Design thinking is an ongoing process – did the workshop bring any new revelations in terms of fabric behaviour with a certain origami pattern or fold and the like? The workshop revealed that Origami was surprisingly amenable to textile and apparel applications. Textiles gain in strength and at the same time certain rigidities, which force change in behaviour, creating certain flexible shapes, and those shapes guide how and where those patterns can be applied. For instance, certain forms create convex shapes better suited for shoulders, upper torso, legs, while other create concave forms more suited for lower torso, hips, neck and so on. This forces those using this technique to think about the human body as an amalgamation of complex geometric forms, all ‘stitched’ together seamlessly by nature. This in itself is a significant revelation. The body is a work of geometry, of mathematics. Modifying fabric behaviour and make it semi-rigid or ‘more-defined’ in its behaviour allows this insight to happen. How did you arrive at the material palette to be explored? The focus was on a set of geometries. There were 12 groups of 10 students each, and each group had to exhaustively explore all possible permutations and possibilities of that technique in terms of form and garment construction. The material palette was limited to simple muslin, crepe, linen and buckram (as a stiffening/foldable material) that was available locally in Kangra/Dharamshala. Students were encouraged to dye or paint the fabrics if they felt like exploring colour within their geometric paradigms; and some did so very imaginatively and strategically with their patterns.
What are the practical aspects of origami attire? • In terms of washing? • Sitting/sleeping? • Comfort when worn for long hours? • Maintenance/ wear and tear?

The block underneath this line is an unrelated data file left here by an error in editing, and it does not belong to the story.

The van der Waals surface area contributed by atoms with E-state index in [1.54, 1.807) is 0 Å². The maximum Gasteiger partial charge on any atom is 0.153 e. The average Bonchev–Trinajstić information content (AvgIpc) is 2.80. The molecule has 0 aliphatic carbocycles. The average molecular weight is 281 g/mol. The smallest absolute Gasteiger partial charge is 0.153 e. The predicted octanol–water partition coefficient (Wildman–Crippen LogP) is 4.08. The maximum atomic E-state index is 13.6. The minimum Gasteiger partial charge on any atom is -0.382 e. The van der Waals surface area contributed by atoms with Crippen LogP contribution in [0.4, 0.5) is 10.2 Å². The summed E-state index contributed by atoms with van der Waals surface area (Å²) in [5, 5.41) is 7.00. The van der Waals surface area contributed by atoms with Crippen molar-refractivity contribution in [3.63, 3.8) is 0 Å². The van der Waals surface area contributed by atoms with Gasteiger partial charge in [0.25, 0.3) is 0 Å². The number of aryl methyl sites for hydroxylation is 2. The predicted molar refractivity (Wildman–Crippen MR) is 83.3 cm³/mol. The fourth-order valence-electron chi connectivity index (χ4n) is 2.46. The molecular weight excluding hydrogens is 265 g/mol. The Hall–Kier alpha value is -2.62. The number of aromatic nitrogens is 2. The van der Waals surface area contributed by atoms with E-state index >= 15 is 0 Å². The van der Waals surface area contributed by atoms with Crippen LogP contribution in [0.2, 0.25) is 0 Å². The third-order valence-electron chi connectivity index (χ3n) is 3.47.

Issey Miyake and several European designers have been using Origami extensively in their garment constructions since the 1950s and 1960s. • Origami pleats can be made permanent in fabrics like nylon and polyester by heat-setting the patterns; Fusing (like in shirt collars) can keep folds permanent • In Origami-inspired garments, forms hold better because of structural strength built-in within the fabric/textile. • Garments can often be constructed from a single fabric, with no need for multiple stitches. This means that the folding needs to be flexible to be able to drape successfully. • Often made from single sheets with minimal or no cuts, it means they can collapse into pre-determined folded forms when not ‘opened out’ for usage. Keeping the folds in the more rigid structures can be a challenge sometimes. The more flexible forms keep the folds very well. • Washing, sleeping and sitting in these garments is again a function of (a) if the garment is rigid/semi-rigid or flexible and (b) material used in the garment construction. Buckram backed and fusing integrated fabrics are reasonably comfortable and can be worn for long hours. The rigid forms made with stiffened polyester or starched silks with hard folded rigid back materials may not be very comfortable and are only good for a few hours of wear to specific occasions/events or parties. • Dry-cleaning in neatly folded and collapsed state would be usually recommended. Crushing of patterns and failed attempts to refold are sometimes cited as the reasons origami garments have not become very popular outside of Japan, where it is a part of the culture, which is also very precision driven. These garments have to be taken care of. • Wear and tear would depend on material again and origami structured garments would usually be hard-wearing because of the inherent strength of the geometric construction; at the same time, some parts of the textile are more exposed than others as the textile is itself 3-dimensional. Thus some parts would fade or show wear, sooner than other parts, the entire fabric would not wear out uniformly. Mr. Asit Bhatt enlightens us that while the copyright of the designs rests with the respective student groups, NIFT has documented this study for reference. Since the ideation did not happen through sketches but by appropriating forms directly on a body, students were equipped with first-hand knowledge of the magic and multi-faceted nature of Origami applied to fabric to create apparel with specific attributes like structural lightness, optimization in usage of material, integration with body structure, easy assembly, inspiring form and modularity etc. With the fundamental building blocks of the art of folding defined, and with the understanding of their explorations in various permutations and combinations, the students can now work on larger, complex geometries.